Skip to main content

JavaFX Balls v2.0: Better benchmarking, Mobile support

Posted by opinali on March 4, 2009 at 7:49 AM PST

In a previous blog entry I described JavaFX Balls, the bubblemark benchmark for JavaFX 1.0. Now I took some time to improve the benchmark and also make a Mobile version!

Going Adaptive

In a forum discussion involving JavaFX Balls and the bubblemark, Dmitri Trembovetski complained that "Gunning for maximum fps in this benchmark is meaningless". Other posters think the current benchmark is valuable, it depends on what you want to measure; but I agree with Dmitri that scores nearing 1000fps are not representative of real-world apps.

So, I enhanced JavaFX Balls with a new option of Adaptive ball count. Click that option, and the program resets at 128 balls but changes that number dynamically, at each 3s intervals, until reaching a stable performance that's close to 200fps (up to 5% higher or lower). The display that's layered on top of the animations is now a string like "29? Image Balls, 198fps". The "?" means that the ball count is unstable (changed in the last FPS update); when you select Adaptive, you must wait until this question mark disappears.

UPDATED: I removed this old version of JavaFX Balls, mostly to make sure nobody will use it anymore as a benchmark because it suffers from JavaFX 1.0's performance. Please check the latest version, for JavaFX 1.3.

Going Mobile

One of JavaFX's most interesting qualities is desktop/mobile portability. It's not perfect, as JavaFX is not a self-contained platform (need SE/ME APIs for such mundane tasks as file I/O); and because, frankly, it's not yet complete - for one thing, JavaFX's native (SceneGraph-based) component set is still missing in v1.1, so your choices are either writing your own components, using platform-specific code or waiting until 1.5. But having said that, even at this stage JavaFX offers a very impressive set of cross-platform capabilities.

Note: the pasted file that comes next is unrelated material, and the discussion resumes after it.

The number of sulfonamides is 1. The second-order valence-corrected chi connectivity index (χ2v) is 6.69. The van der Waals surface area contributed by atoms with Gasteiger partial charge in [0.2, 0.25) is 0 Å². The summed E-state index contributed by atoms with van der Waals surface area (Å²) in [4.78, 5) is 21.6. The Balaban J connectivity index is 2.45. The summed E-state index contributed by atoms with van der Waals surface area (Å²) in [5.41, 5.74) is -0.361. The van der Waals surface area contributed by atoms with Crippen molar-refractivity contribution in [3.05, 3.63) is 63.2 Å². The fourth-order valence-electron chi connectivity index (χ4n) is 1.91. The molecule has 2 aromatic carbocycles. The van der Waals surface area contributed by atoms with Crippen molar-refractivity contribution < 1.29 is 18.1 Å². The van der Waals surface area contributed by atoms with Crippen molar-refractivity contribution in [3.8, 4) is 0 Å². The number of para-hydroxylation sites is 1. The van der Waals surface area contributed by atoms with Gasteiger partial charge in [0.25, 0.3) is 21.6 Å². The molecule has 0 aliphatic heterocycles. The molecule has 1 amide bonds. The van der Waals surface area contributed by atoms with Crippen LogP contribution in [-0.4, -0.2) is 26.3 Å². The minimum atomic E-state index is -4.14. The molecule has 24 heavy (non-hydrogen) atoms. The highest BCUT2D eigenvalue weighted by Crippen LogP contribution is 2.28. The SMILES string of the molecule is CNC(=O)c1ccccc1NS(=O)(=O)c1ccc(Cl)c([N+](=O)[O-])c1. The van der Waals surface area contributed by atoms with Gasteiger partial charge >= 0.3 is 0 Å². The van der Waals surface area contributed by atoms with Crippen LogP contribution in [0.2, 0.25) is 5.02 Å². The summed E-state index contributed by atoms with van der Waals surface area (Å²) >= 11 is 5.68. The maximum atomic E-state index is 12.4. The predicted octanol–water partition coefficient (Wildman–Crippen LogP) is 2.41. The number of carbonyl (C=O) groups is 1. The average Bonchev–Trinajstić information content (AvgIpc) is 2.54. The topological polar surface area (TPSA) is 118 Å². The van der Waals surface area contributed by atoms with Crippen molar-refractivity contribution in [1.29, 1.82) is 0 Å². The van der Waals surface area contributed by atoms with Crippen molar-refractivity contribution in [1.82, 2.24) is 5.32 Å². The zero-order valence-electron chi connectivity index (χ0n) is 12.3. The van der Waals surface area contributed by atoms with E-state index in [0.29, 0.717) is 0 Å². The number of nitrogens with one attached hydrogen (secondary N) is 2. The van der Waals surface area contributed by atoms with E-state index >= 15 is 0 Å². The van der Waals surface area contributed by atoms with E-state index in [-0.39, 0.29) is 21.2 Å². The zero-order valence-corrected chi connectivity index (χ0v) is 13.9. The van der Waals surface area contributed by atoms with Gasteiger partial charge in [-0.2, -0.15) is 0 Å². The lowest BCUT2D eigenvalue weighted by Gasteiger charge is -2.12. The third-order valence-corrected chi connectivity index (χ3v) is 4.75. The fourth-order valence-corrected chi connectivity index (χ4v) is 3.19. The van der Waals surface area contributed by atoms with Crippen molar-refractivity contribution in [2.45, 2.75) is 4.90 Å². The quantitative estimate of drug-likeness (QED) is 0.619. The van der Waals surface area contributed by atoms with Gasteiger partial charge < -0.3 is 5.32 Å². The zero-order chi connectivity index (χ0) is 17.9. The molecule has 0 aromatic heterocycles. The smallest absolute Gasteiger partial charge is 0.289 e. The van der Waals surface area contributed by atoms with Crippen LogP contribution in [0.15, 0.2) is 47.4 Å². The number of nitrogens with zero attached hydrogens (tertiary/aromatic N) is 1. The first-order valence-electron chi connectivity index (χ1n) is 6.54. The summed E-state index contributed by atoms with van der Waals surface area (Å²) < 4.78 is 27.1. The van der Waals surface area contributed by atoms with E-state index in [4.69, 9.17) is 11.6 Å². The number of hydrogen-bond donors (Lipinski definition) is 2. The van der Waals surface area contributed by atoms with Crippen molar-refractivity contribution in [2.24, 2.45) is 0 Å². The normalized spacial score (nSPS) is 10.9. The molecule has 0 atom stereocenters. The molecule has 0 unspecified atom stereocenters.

Enough talk, here is the Mobile version of JavaFX Balls (also showing the result of the Adaptive mode). Get the full source code for NetBeans, with both versions (check the README.TXT).

JavaFX Mobile

Follows an account of all changes I had to do, to produce this Mobile version:

  • Refactored all platform-specific code (the "Control UI") in a single place: MainDesktop.fx (~60 LOC) and MainMobile.fx (~50 LOC). The desktop version is still the same toolbar using javafx.ext.swing. The mobile version has no visible Control UI, it's completely keypad-driven:
    • LEFT reduces ball count, RIGHT increases it. Notice that I don't inc/dec the count - I cycle to the previous/next element of a sequence of standard ball counts just like the radio buttons in the desktop version;
    • UP toggles Image/Vector rendering;
    • DOWN Starts/Stops animation;
    • STAR toggles the Adaptive mode.
  • The enhanced FPS display includes information that would be missing in the mobile UI, like ball count; but this happens to be a nice enhancement even in the desktop UI. (I also fixed the code so every time the animation is reconfigured because the user changed ball count or other option, the FPS counter is properly restarted with a new start time.)
  • The original code used a javax.swing.Timer for the FPS updates. This API doesn't exist in CLDC/MIDP, but it's unnecessary (and probably yet another artifact from the original code being ported from a Swing version). I just used a secondary Timeline.
  • I'd changed the original code to use System.nanoTime() (stupid!), now I had to go back to System.currentTimeMillis() because it's available in CLDC. This sucks because currentTimeMillis()'s precision is just ~15ms. JavaFX really needs its own hi-res clock API. For JavaFX Balls it's not a big issue because I use that only to measure FPS each 3s, so max error is ~0,5%.